But the reality is that every element of a broadband network – wired or wireless – reduces bandwidth scarcity. This is not to say that ISPs couldn’t invest even more than the $1.4 trillion they’ve invested since the dawn of broadband, but that’s unlikely to happen under present regulations. See Hal Singer’s Broken Promises: How The FCC Is Quietly Discouraging Broadband Investment.
Wireless scarcity is not even simply a matter of investment, it depends on the availability of flexible-use spectrum licenses. We could have more of these licenses if the government were to aggressively move its agencies to more efficient radio systems, but for the last eight years the pace of government upgrades has been glacial.
In fact, the best way to make more bandwidth available to consumers is to break down the walls between the various services that we get over broadband networks. When telephone, cable TV, and internet access all use IP and all flow over the same channels, we’ll have greater abundance.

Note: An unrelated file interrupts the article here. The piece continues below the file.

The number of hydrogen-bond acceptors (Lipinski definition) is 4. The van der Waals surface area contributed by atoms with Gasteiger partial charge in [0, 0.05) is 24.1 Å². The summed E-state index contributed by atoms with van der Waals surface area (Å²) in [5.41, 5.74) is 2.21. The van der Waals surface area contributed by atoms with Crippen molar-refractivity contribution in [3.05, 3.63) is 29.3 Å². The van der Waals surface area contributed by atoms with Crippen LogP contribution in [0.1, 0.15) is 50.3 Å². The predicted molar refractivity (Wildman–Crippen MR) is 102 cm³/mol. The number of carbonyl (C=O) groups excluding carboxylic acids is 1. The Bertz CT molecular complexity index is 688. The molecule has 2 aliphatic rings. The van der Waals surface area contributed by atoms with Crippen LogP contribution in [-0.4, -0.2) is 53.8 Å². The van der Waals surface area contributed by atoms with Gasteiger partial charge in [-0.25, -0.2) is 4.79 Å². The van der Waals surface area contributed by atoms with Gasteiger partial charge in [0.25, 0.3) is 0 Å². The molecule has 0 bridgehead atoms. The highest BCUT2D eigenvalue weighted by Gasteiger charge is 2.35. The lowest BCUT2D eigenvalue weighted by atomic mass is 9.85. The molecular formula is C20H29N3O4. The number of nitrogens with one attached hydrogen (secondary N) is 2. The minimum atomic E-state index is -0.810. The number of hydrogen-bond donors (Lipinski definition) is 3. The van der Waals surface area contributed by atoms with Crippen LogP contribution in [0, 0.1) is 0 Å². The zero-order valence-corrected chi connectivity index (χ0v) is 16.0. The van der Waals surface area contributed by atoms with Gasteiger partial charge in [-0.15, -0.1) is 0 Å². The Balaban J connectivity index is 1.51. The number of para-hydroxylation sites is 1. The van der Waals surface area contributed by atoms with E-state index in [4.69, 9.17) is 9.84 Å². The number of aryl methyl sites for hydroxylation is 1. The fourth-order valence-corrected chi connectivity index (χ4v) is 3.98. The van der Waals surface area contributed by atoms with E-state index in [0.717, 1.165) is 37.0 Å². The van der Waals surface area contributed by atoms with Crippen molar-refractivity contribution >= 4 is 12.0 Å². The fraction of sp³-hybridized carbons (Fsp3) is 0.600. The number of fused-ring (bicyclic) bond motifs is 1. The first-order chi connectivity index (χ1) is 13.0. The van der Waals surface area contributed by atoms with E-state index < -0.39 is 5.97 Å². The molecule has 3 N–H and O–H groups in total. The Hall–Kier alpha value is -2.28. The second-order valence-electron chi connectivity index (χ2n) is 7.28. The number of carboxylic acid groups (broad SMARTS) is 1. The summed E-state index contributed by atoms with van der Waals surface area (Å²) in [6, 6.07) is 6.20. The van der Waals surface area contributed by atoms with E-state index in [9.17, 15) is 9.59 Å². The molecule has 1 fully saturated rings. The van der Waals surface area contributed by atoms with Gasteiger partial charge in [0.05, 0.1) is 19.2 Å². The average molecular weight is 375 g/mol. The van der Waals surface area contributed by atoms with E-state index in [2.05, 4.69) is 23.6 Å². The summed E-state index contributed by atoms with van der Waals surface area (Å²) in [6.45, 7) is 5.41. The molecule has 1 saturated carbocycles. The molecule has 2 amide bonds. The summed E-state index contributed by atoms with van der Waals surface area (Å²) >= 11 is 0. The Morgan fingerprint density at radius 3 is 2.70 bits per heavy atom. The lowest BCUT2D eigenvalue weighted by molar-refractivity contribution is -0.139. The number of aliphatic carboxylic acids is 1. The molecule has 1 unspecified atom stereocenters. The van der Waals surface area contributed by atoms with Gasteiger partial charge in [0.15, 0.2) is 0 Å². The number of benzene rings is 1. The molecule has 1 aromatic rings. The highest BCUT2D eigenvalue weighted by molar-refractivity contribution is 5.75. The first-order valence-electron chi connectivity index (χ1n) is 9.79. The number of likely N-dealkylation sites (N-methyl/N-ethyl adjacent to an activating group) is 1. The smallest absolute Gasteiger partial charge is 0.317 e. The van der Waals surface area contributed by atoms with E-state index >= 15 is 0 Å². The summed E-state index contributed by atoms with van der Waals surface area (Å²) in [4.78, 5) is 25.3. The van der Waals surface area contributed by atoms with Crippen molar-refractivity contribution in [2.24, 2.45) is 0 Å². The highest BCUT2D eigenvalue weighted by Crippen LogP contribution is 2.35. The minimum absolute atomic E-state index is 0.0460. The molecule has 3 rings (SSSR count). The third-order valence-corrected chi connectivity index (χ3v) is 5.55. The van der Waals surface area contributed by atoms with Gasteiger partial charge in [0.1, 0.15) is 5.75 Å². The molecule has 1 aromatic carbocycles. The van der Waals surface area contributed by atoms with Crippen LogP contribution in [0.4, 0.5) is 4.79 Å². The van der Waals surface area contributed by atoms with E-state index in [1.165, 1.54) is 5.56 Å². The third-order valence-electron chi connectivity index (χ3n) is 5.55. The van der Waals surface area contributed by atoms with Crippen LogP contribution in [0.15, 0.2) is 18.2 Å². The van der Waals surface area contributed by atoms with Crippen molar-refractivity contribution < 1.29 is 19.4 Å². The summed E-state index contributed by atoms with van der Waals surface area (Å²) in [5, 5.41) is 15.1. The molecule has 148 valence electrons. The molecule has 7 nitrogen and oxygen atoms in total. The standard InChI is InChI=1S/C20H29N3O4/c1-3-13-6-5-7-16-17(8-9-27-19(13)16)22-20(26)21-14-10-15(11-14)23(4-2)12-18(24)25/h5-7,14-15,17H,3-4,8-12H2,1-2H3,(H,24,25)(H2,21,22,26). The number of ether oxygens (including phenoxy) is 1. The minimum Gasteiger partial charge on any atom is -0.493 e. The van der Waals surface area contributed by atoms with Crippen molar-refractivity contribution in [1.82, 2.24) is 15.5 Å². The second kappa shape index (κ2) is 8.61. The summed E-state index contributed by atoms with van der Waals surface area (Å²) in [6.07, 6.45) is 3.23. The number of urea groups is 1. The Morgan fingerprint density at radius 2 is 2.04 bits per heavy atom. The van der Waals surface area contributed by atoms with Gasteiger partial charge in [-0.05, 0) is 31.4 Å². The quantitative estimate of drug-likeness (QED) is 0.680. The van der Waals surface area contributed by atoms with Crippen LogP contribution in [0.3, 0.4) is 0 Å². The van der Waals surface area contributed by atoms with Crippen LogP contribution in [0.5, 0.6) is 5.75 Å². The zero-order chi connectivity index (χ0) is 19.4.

But pretending all these services must be treated by government regulators the same way gives providers a good reason to maintain the walls and the scarcity they create.
Understanding Your Enemy
While it’s easy to denounce some hapless blogger for trolling for clickbait, as I have here, there are other factors in play. It troubles me that champions of net neutrality, the open internet, and broadband abundance fail to do their homework before denouncing breakthroughs in network architecture and service design.
At least some of the concerns of the folks at The Verge for the future of the internet are genuine. These concerns are often misplaced, however, because their lack of technical understanding so often causes them to paint themselves into corners.
Bad regulation – like the 2015 Open Internet Order – creates a cascade of bad follow-on consequences in such areas as pricing, investment, convergence, and service design. The sooner we get that order off the books the faster we get the next upgrade to the next upgrade of our broadband networks, and all the good that comes of it.
If engineers can design optimal 5G networks under loose, case-by-case regulations backed by large general rules, they will. That’s what they do.